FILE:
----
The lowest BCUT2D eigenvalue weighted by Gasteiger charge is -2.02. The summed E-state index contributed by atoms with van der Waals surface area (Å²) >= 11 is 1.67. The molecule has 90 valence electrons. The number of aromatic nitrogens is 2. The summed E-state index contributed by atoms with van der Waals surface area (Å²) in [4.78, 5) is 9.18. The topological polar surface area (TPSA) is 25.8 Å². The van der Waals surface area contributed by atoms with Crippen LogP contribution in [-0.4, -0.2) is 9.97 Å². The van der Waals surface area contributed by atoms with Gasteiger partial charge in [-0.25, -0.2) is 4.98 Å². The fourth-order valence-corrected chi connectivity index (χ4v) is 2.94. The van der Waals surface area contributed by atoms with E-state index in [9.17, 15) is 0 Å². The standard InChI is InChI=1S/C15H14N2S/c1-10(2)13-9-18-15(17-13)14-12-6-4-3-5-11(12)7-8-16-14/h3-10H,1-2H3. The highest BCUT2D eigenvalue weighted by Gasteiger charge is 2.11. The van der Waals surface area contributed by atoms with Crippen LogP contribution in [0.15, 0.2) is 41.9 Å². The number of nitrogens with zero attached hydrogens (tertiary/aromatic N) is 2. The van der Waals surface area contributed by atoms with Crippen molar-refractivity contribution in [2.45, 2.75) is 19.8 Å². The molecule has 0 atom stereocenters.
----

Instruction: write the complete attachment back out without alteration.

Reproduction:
The lowest BCUT2D eigenvalue weighted by Gasteiger charge is -2.02. The summed E-state index contributed by atoms with van der Waals surface area (Å²) >= 11 is 1.67. The molecule has 90 valence electrons. The number of aromatic nitrogens is 2. The summed E-state index contributed by atoms with van der Waals surface area (Å²) in [4.78, 5) is 9.18. The topological polar surface area (TPSA) is 25.8 Å². The van der Waals surface area contributed by atoms with Crippen LogP contribution in [-0.4, -0.2) is 9.97 Å². The van der Waals surface area contributed by atoms with Gasteiger partial charge in [-0.25, -0.2) is 4.98 Å². The fourth-order valence-corrected chi connectivity index (χ4v) is 2.94. The van der Waals surface area contributed by atoms with E-state index in [9.17, 15) is 0 Å². The standard InChI is InChI=1S/C15H14N2S/c1-10(2)13-9-18-15(17-13)14-12-6-4-3-5-11(12)7-8-16-14/h3-10H,1-2H3. The highest BCUT2D eigenvalue weighted by Gasteiger charge is 2.11. The van der Waals surface area contributed by atoms with Crippen LogP contribution in [0.15, 0.2) is 41.9 Å². The number of nitrogens with zero attached hydrogens (tertiary/aromatic N) is 2. The van der Waals surface area contributed by atoms with Crippen molar-refractivity contribution in [2.45, 2.75) is 19.8 Å². The molecule has 0 atom stereocenters.